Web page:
|dc.description.abstract||My thesis consists of four essays that investigate the issues regarding speed of adjustment of capital structure (SOA). Since any deviation in the observed leverage from the optimal level will reduce a firm’s value, the questions pertaining to the existence of target capital structure and how fast firms adjust their leverage draw the attention of researchers and practitioners. To this end, two major approaches have been adopted to address the SOA issues. While some researchers discuss the best method to estimate the speed of leverage adjustment, others explore the determinants of SOA. In contrast to prior studies which focus on developed markets, we explore both a developed market (United States) and a developing market (Vietnam). Two of the four essays here focus on the U.S. market when examining the method of calculating SOA and the new determinant (drought) of SOA. The remaining two essays concentrate on Vietnam, an emerging market and a transitional economy. Nguyen, Locke, and Reddy (2015), after considering the relationship between corporate governance and firm performance in Vietnam, reveal that the legal system, the rule of law, and investor protection in developing countries are not as effective as in developed countries. As such, corporate governance in developing countries plays a more important role in mitigating the agency problem and severe information asymmetry. Hence, the impact of corporate governance on SOA in developing countries can be different from developed countries (Buvanendra, Sridharan, & Thiyagarajan, 2017). Additionally, the role of state ownership is essential in transitional countries where the economy moves from a centrally-planned system to a market-oriented one. Hence, it is important to understand the impact of state ownership on SOA in transitional economies.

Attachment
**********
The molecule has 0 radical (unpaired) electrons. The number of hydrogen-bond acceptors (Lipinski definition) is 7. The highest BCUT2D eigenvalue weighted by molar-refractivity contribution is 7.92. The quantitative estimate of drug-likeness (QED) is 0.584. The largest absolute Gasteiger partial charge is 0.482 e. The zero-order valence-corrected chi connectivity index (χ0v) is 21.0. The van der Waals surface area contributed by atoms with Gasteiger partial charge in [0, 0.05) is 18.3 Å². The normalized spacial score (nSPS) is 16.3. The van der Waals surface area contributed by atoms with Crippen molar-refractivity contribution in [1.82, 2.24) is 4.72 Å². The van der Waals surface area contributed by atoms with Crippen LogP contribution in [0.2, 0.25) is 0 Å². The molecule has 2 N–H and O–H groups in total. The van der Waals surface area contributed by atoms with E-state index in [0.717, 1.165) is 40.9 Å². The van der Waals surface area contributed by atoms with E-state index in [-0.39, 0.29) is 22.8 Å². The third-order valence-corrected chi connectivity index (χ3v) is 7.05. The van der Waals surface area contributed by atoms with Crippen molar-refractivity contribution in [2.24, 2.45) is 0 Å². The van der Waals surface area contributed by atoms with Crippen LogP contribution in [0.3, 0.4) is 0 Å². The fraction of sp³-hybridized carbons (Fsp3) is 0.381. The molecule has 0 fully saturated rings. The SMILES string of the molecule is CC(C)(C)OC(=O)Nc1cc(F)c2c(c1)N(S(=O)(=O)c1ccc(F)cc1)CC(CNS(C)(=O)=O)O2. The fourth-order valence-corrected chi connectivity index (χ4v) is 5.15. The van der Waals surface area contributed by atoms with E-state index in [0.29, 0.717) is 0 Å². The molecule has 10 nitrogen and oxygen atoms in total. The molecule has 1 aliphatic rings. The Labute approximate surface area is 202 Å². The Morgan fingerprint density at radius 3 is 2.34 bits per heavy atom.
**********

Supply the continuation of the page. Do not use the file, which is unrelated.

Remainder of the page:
The first essay introduces a new approach to estimate SOA and investigates the relationship between the level of leverage and SOA of capital structure. Instead of applying a blanket total leverage measurement, we consider three leverage settings: total leverage, long-term leverage, and short-term leverage to review other sources of debt. The drawbacks of different approaches, such as a sub-sampling model, applying optimal leverage as a criterion to measure the degree of leverage, or penalized quantile regression, are disclosed. Moreover, we prove that our framework, of employing the quantile regression model and excluding zero-leverage firms, is the best way to investigate the influences of the level of leverage on SOA. For the total and long-term leverage setting, our findings support Leary and Roberts (2005) who contend that the high- and low-levered firms are likely to make leverage adjustments quicker than mid-levered firms. Moreover, we extend the literature to reveal the asymmetry dynamics derived from low-versus high-levered firms. That is, the low-levered firms have a higher SOA than highly levered firms. While the existence of optimal short-term debt and the ways in which firms adjust their short-term debt are sources of controversy among researchers, our findings show that SOA becomes smaller and changes from positive to negative to positive across quantile levels, indicating that the existence of optimal short-term leverage is for firms with low short-term debt.